Social Media: Career Track or Job Duty?

Social media has become an indispensable marketing tool for most organizations. But, the need to create and maintain a social media presence brings up a practical matter that must be faced: Who will manage it? Is social media a specialization like public relations or sales that requires hiring dedicated staff? Or, should social media marketing efforts be viewed simply as a new task that is to be performed as part of a marketer's daily duties? Results from a survey conducted by Ragan and NASDAQ OMX Corporate Solutions indicates the latter is the current practice today.

From an organization chart standpoint, social media has not arrived as a dedicated sub-function within the marketing area. Nearly two-thirds of respondents (65%) said that social media was an add-on job task; only 27% of respondents indicated that their organization had a dedicated team to manage social media efforts. The term "team" is used loosely as 82% of respondents said their dedicated social media teams consisted of 1-3 people.

Survey findings debunked a myth about social media marketing: Let interns handle social media given their familiarity and experience with Facebook, Twitter, and other social networks frequented by young people. Only 25% of respondents said interns helped with social media communications. Among firms that utilize interns in social media marketing, 78% of them involve interns with Facebook and 69% have interns involved with their Twitter account. The large percentage of organizations not involving interns with social media is surprising, and not because college students should be used because of their social media experience. Rather, how will social media marketing talent be developed if aspiring marketers are not afforded learning opportunities?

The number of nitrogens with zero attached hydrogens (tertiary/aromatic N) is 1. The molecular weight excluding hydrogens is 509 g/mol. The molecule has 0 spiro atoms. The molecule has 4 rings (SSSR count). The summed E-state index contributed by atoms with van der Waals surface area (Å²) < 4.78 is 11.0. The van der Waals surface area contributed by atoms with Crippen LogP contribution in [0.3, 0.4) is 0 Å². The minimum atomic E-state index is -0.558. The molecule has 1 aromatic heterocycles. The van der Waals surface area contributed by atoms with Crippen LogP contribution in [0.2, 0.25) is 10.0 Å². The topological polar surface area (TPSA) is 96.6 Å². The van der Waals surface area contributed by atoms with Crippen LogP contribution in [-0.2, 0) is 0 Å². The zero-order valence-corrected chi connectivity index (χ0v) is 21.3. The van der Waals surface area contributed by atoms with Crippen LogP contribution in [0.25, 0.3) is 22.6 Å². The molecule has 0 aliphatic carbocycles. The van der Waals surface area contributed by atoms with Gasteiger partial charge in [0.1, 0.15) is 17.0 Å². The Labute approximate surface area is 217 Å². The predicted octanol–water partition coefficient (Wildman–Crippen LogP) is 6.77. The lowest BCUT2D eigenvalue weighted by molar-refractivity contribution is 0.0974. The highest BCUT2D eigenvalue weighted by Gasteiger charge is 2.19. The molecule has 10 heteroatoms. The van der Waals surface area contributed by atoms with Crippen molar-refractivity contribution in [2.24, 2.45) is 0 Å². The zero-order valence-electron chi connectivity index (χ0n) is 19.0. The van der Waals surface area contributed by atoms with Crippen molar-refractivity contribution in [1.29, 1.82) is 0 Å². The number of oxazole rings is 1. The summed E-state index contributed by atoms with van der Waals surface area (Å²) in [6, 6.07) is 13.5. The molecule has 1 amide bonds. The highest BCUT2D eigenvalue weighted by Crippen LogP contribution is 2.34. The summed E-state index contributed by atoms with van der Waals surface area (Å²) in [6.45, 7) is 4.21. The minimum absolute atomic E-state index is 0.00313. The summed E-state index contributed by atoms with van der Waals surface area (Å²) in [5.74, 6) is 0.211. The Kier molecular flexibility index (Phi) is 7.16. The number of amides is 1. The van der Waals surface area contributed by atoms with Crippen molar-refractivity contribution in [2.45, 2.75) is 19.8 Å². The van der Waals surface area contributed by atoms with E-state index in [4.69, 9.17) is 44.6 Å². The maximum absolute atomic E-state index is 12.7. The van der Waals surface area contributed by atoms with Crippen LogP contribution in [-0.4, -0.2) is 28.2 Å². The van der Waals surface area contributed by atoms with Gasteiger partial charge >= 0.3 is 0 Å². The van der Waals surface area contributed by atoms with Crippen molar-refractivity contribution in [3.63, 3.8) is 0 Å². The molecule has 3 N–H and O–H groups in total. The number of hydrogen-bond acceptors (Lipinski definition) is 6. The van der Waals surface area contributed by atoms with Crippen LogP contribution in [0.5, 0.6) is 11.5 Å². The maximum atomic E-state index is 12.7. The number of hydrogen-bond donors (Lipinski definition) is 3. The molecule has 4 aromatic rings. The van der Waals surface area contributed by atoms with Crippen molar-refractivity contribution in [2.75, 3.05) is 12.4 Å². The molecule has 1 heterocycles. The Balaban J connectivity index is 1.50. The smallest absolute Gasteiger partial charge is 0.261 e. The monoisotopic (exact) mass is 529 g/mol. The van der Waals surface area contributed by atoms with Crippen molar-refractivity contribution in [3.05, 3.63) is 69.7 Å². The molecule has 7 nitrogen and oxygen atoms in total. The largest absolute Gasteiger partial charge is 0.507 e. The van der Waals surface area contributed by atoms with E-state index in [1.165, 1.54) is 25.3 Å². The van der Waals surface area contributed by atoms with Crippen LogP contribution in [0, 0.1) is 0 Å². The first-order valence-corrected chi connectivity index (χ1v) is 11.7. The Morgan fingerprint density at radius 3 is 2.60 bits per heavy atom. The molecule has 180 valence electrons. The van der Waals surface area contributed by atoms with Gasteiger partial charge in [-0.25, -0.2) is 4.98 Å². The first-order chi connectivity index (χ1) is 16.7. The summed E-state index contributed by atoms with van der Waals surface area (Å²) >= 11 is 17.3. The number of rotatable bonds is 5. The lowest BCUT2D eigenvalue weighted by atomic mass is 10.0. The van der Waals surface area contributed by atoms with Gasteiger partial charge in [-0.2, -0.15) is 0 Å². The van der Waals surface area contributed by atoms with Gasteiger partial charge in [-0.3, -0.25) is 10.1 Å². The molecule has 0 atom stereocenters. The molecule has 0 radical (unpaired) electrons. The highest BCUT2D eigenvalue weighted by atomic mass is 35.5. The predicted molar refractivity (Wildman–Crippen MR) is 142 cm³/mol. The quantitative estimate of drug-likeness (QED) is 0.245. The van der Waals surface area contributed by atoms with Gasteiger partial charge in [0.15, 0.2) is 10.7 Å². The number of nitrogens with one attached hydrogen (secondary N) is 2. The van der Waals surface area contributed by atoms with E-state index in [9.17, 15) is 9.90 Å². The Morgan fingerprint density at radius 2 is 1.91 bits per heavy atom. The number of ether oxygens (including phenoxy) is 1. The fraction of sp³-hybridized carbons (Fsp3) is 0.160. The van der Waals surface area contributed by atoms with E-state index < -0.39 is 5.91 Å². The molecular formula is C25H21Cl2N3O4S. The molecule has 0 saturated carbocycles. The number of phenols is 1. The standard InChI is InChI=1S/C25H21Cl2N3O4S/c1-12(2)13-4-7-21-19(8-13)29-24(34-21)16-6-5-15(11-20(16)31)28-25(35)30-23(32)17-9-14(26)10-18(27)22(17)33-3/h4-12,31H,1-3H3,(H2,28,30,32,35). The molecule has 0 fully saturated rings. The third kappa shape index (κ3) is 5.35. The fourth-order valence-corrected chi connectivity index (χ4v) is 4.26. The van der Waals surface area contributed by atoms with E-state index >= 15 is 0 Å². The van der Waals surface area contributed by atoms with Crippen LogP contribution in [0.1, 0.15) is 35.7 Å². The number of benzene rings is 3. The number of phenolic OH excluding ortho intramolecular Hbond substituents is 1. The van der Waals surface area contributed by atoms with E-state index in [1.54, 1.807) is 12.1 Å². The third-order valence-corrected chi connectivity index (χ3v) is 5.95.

A final takeaway from the survey to consider is the desired education and skills for employees involved with social media. Communications and public relations were the majors deemed most desirable when respondents were asked about education background. Writing skills was cited by 18% of respondents as the most important factor in hiring social media employees. Higher education institutions should take note. Social media marketing classes and programs are popping up with increasing frequency. It is challenging to develop curriculum around a field that is changing so rapidly on one hand, but on the other hand there are fundamentals like effective writing and presentation that should be the foundation of social media education.

Will social media become a specialized field within the marketing profession, or will it be treated as just another way businesses communicate with their target markets? Of course, factors like firm size and available resources will influence whether dedicated social media teams become more commonplace or whether those teams will actually be a committee of employees tasked with taking care of social media communications. There are advantages to each approach, and an organization can successfully manage social media using either a dedicated team or through its existing marketing and communications personnel. The key is for communications to remain true to your brand regardless of the approach used.

Center for Media Research - "Social Media Just an 'Add-On' Job Description"